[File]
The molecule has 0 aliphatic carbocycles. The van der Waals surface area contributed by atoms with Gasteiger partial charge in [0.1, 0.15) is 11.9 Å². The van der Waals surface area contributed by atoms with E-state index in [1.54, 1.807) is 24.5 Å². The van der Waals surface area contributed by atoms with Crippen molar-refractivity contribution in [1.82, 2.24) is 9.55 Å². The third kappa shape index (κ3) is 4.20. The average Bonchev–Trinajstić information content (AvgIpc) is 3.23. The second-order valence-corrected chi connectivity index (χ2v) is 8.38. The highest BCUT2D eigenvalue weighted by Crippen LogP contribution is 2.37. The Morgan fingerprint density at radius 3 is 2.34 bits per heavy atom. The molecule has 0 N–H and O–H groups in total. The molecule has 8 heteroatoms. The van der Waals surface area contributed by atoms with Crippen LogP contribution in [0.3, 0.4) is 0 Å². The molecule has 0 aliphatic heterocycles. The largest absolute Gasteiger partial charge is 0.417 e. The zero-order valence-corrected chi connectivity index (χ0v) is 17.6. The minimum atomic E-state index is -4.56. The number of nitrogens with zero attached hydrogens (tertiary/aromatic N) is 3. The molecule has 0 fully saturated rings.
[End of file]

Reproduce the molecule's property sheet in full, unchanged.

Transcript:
The molecule has 0 aliphatic carbocycles. The van der Waals surface area contributed by atoms with Gasteiger partial charge in [0.1, 0.15) is 11.9 Å². The van der Waals surface area contributed by atoms with E-state index in [1.54, 1.807) is 24.5 Å². The van der Waals surface area contributed by atoms with Crippen molar-refractivity contribution in [1.82, 2.24) is 9.55 Å². The third kappa shape index (κ3) is 4.20. The average Bonchev–Trinajstić information content (AvgIpc) is 3.23. The second-order valence-corrected chi connectivity index (χ2v) is 8.38. The highest BCUT2D eigenvalue weighted by Crippen LogP contribution is 2.37. The Morgan fingerprint density at radius 3 is 2.34 bits per heavy atom. The molecule has 0 N–H and O–H groups in total. The molecule has 8 heteroatoms. The van der Waals surface area contributed by atoms with Crippen LogP contribution in [0.3, 0.4) is 0 Å². The molecule has 0 aliphatic heterocycles. The largest absolute Gasteiger partial charge is 0.417 e. The zero-order valence-corrected chi connectivity index (χ0v) is 17.6. The minimum atomic E-state index is -4.56. The number of nitrogens with zero attached hydrogens (tertiary/aromatic N) is 3. The molecule has 0 fully saturated rings.